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Hard Road For Peace, Politics, Property

Category: , Posted:01 Mar 2014 | 06:00 am

A lot of things can happen in five short years. As I'm writing this I can't help but Google my way back in time, and a quick search tells me this was a defining Twitter moment in 2009, with the miracle landing of the US Airways flight on the Hudson River. Who said all those flight safety videos about water approaches were all nonsense? Looking back is always easier than looking forward – will we still be Tweeting in another five years? Let's leave that on the table for the moment and look to Sri Lanka, where in 2009 the 25-yearlong civil war came to a close and the country adopted a broader free market economic drive.
Over the past few years I've Hard road for peace, politics, property worked on a number of hotel and property consulting assignments in the country and a recent trip just last month was an excellent time to catch up on the wired, the tired and the expired. One thing that hasn't changed, unfortunately, is that most of the arriving and departing flights from Asia's major hubs continue to be late night or early morning. One exception is Sri Lankan Airways, but let's just say that may not be the best choice for travel given regular flight delays, frightfully bad in-flight entertainment and no share agreement with Thai Airways – so the transit in Bangkok means exiting immigration and checking in all over again.
Still, this is a minor issue and one of the biggest game changers has to be the toll road from the airport to the city. And for those heading south to Galle and beyond, another new toll road from the city to the south makes what was once a five-hour-plus ordeal, something that can be done in less than two hours.
In the works this year is a connection that will see the airport and Galle toll roads connect and the southern road extended to Matara further along the country's gold coast resort area. Up in the air things are also changing, previously the country relied on a single international gateway in Colombo. The debut last year of a second gateway in Mattala (Hambantota), at the southern end of the island, has already started to change the dynamics of tourism and development in the country.
Despite Hambantota being the home of the current president, the infrastructure improvement progress has been slow, albeit steady. On the bright side, the deep sea port and international airport are up and running, though the continued delays in the Shangri-La hotel project have had a negative effect on confidence. One of the main movers in partnering on mega projects has been the Chinese who have embraced the country.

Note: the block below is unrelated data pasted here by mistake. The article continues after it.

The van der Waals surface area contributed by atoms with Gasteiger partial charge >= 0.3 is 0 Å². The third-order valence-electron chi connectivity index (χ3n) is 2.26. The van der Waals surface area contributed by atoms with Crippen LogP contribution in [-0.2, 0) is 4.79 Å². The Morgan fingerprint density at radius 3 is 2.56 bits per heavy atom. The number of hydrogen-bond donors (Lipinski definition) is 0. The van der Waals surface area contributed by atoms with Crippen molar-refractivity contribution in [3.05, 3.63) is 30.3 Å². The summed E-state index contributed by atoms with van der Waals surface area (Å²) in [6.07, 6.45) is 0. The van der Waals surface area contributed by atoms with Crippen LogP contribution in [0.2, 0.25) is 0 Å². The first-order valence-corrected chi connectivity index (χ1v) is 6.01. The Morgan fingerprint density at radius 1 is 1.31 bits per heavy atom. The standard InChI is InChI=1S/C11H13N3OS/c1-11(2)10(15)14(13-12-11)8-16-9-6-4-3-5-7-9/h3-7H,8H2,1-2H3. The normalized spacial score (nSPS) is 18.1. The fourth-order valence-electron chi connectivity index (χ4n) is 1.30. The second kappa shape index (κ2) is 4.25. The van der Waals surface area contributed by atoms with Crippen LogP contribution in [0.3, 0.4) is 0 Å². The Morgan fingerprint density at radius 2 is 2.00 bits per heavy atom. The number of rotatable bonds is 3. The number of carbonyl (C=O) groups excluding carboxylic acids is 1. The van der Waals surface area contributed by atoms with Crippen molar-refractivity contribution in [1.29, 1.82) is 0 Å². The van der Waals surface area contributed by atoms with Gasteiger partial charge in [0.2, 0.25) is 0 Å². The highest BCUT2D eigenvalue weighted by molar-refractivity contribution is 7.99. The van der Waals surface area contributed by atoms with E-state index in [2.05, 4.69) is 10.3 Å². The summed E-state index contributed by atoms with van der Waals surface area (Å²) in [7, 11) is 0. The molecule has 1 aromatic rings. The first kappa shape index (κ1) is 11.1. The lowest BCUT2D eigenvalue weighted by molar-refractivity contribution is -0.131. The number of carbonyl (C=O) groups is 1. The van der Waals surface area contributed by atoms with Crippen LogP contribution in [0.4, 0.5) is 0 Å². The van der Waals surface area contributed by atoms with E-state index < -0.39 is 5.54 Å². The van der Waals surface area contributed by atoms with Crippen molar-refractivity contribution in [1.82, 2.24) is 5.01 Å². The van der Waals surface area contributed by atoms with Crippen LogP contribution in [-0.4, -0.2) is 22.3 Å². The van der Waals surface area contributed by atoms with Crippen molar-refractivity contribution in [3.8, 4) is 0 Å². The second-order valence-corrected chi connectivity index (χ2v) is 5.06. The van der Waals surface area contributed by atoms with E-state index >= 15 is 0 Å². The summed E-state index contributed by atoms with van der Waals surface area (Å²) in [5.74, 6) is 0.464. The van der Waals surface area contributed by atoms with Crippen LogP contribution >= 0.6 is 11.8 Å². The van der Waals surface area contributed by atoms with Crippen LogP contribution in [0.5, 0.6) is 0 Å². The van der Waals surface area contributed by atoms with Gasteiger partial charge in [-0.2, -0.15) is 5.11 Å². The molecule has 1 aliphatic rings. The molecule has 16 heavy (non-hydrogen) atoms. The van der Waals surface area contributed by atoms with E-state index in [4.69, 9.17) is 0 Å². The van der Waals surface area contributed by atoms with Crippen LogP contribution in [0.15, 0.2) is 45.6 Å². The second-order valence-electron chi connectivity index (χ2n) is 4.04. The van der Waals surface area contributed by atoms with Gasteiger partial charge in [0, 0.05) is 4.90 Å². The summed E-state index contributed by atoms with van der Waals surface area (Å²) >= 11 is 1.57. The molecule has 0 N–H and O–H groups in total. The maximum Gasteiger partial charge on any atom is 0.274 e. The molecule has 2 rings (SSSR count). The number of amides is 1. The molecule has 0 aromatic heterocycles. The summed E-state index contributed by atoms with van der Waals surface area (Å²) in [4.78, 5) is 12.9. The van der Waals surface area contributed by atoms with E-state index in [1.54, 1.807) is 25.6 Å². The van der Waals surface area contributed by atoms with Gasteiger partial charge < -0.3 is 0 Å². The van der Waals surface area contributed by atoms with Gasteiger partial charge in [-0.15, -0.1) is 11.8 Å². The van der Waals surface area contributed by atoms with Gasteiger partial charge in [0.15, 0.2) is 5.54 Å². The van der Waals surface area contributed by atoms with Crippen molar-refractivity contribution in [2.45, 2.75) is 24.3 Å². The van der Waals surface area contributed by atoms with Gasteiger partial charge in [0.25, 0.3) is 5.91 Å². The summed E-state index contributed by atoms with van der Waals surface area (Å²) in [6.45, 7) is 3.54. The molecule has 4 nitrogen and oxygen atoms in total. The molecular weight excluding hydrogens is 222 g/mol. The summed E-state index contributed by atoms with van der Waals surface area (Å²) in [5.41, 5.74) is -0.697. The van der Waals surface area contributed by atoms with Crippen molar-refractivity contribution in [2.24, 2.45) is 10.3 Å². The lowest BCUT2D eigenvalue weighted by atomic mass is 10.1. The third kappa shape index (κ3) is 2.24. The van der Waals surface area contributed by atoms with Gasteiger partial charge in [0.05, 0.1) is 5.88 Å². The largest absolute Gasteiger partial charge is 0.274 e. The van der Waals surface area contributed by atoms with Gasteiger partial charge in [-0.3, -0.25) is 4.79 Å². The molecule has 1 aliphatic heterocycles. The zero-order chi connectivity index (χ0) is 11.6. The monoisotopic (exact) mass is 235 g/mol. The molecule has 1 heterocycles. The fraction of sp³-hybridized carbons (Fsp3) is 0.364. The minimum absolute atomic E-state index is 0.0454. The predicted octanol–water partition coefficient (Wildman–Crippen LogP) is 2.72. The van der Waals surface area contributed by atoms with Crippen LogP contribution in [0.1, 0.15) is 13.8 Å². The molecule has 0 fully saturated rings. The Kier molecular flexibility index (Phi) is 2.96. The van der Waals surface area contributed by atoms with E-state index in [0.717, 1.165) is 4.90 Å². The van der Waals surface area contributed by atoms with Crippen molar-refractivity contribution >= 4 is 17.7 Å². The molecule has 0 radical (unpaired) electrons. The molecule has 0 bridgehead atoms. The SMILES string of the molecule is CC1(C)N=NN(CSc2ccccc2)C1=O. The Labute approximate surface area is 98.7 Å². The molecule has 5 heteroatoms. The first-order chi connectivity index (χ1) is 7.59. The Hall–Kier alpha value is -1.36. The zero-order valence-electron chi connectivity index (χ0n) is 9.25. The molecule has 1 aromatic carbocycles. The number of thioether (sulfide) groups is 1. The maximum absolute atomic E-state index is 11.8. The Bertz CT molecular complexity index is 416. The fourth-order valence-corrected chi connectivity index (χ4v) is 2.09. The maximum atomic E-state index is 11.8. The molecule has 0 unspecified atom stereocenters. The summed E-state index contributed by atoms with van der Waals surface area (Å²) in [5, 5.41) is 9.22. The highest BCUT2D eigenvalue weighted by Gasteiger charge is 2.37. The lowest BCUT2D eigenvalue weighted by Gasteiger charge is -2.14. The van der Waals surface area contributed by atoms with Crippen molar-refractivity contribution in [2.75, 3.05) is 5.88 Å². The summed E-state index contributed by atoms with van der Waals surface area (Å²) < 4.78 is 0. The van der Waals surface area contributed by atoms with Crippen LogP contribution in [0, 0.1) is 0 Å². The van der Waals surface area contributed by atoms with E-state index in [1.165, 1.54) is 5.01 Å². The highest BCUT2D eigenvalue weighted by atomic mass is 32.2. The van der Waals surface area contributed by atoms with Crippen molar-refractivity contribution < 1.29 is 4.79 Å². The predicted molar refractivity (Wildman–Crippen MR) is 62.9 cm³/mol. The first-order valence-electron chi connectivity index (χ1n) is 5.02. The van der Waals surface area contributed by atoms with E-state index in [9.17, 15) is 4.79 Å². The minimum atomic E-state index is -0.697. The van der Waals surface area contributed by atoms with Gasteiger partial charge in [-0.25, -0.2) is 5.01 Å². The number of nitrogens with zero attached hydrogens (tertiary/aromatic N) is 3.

Two key issues that have hampered Sri Lanka's fast track to success are intertwined in the economic and political spheres. After years of war the country's enterprises are starved for capital and the cost of debt is double digit.
Hyper inflation and pressure on the country's currency have created an often volatile environment. Second, is the Tamil issue and international pressure over alleged human rights violations. This hit a pinnacle last year during a Commonwealth event when British Prime Minister David Cameron visited the northern part of the country.
Lately, the United States has also applied pressure on investigations into past events, though frankly speaking, after their recent history of drone attacks killing civilians and the widespread spying on private citizens, it has more than a whiff of the pot calling the kettle black.
From a real estate perspective, the southern coast has a rich history of seafront villas with many of the owners coming from Hong Kong, Singapore and Europe. The sector saw a decided downturn for much of last year, largely driven by uncertainty over a revision to land ownership laws, which look to be reset this year back to a long term leasehold structure for foreigners. And of course the political fallout from the international set has also had a negative affect.
But the world is changing and in a landscape where the East is rapidly taking over the starring role from the West, the trend setters in property are coming from China, Singapore, and even the emerging gaming sector is playing a role, with MELCO Crown doing a deal for a mega project in Colombo.
We live in a world which has suddenly gone back into crisis mode, similar to that of the 1960s, where social and political ills are now taking center stage in nearly every market. Nonetheless, my view of Sri Lanka remains optimistic given its high brand USPs and unique culture. There are vast and unlimited possibilities – the country has the same potential as Myanmar, another nearby rising star. Maybe, just maybe, it's time to give peace a chance and let the country get back to business.

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